The prevalence of secondary dentinal lesions in cheek teeth from horses with clinical signs of pulpitis compared to controls
Article first published online: 14 DEC 2009
© 2009 EVJ Ltd
Equine Veterinary Journal
Volume 42, Issue 1, pages 30–36, January 2010
How to Cite
CASEY, M. B. and TREMAINE, W. H. (2010), The prevalence of secondary dentinal lesions in cheek teeth from horses with clinical signs of pulpitis compared to controls. Equine Veterinary Journal, 42: 30–36. doi: 10.2746/042516409X464104
- Issue published online: 14 DEC 2009
- Article first published online: 14 DEC 2009
- [Paper received for publication 21.01.09; Accepted 09.04.09]
- secondary dentine
Reasons for performing study: With the advent of detailed oral examination in horses using dental mirrors and rigid endoscopy, secondary dentinal lesions are observed more frequently. More information regarding the association of secondary dentinal defects with apical dental disease would improve the sensitivity of oral examination as a diagnostic aid for pulpitis.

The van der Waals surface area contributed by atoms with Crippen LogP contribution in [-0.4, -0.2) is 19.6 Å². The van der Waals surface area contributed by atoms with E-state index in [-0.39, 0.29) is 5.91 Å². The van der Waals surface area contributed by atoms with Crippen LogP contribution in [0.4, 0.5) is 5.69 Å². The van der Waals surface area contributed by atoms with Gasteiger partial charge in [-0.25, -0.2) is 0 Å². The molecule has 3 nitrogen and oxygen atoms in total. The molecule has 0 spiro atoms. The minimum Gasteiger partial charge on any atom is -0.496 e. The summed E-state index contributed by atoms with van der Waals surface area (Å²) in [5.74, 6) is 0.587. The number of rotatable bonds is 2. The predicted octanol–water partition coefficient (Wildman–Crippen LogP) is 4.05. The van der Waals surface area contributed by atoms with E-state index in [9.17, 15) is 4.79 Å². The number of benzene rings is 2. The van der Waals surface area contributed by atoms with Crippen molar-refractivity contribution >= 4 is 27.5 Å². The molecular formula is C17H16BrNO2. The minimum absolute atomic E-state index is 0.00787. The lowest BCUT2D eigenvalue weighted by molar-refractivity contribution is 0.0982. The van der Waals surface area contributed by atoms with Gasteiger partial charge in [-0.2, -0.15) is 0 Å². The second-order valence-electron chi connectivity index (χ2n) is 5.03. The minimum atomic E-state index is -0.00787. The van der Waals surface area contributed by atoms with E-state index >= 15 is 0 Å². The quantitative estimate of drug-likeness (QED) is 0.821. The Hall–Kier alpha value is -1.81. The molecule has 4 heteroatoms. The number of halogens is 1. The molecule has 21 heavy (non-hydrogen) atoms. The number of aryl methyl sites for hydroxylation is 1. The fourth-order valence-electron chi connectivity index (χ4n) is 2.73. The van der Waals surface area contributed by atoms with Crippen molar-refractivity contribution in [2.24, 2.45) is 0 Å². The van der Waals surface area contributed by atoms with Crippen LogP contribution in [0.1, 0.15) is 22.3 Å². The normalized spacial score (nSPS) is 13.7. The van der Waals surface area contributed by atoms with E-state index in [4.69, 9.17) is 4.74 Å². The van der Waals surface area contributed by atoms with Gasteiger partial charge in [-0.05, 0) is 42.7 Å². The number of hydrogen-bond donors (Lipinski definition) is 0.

Objectives: To assess prevalence and severity of secondary dentinal defects observed on examination of occlusal surfaces of cheek teeth (CT) from horses showing clinical signs of pulpitis compared to asymptomatic controls.
Methods: Records from all cases of equine CT exodontia at the University of Bristol over a 4 year period were examined. Case selection criteria included the presence of clinical signs of pulpitis, an intact extracted tooth and availability of a complete history and follow up. Cases where coronal fracture or periodontal pocketing featured were excluded. CT from cadavers with no history of dental disease served as normal controls. Triadan positions and eruption ages of control teeth were matched with those of teeth extracted from cases. CT from selected cases and control teeth were examined occlusally. Secondary dentinal defects were identified and graded. Prevalence of occlusal lesions in CT with pulpitis and controls was compared.
Results: From the records of 120 horses where exodontia was performed, 40 cases matched selection criteria. Twenty-three mandibular and 21 maxillary CT were extracted from cases. The controls consisted of 60 mandibular and 60 maxillary CT from 7 cadaver skulls. Secondary dentinal defects were significantly over-represented in CT extracted from cases of pulpitis (P<0.001). Of diseased mandibular CT, 56.5% had defects compared to none of the controls. Of diseased maxillary CT, 57% had defects compared with 1.6% of controls. Multiple defective secondary dentinal areas and severe lesions were more prevalent in diseased mandibular CT compared with diseased maxillary CT.
Conclusions and practical significance: Careful examination of occlusal secondary dentine is an essential component in investigation of suspected pulpitis in equine CT.